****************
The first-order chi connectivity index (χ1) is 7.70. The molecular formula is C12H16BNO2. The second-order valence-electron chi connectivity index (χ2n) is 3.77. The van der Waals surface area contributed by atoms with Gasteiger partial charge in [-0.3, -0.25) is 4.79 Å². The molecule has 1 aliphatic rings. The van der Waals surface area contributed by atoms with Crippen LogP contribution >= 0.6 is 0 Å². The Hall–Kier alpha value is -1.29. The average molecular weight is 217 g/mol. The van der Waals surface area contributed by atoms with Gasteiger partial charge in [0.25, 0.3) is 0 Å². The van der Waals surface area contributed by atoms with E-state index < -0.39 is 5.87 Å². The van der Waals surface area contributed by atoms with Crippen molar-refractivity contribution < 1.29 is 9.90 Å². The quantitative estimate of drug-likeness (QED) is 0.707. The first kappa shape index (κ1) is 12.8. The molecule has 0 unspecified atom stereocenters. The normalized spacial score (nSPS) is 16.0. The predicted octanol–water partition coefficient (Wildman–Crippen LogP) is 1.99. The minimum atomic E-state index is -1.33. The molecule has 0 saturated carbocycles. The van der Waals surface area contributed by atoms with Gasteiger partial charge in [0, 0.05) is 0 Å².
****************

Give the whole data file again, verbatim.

The first-order chi connectivity index (χ1) is 7.70. The molecular formula is C12H16BNO2. The second-order valence-electron chi connectivity index (χ2n) is 3.77. The van der Waals surface area contributed by atoms with Gasteiger partial charge in [-0.3, -0.25) is 4.79 Å². The molecule has 1 aliphatic rings. The van der Waals surface area contributed by atoms with Crippen LogP contribution >= 0.6 is 0 Å². The Hall–Kier alpha value is -1.29. The average molecular weight is 217 g/mol. The van der Waals surface area contributed by atoms with Gasteiger partial charge in [0.25, 0.3) is 0 Å². The van der Waals surface area contributed by atoms with E-state index < -0.39 is 5.87 Å². The van der Waals surface area contributed by atoms with Crippen molar-refractivity contribution < 1.29 is 9.90 Å². The quantitative estimate of drug-likeness (QED) is 0.707. The first kappa shape index (κ1) is 12.8. The molecule has 0 unspecified atom stereocenters. The normalized spacial score (nSPS) is 16.0. The predicted octanol–water partition coefficient (Wildman–Crippen LogP) is 1.99. The minimum atomic E-state index is -1.33. The molecule has 0 saturated carbocycles. The van der Waals surface area contributed by atoms with Gasteiger partial charge in [0, 0.05) is 0 Å².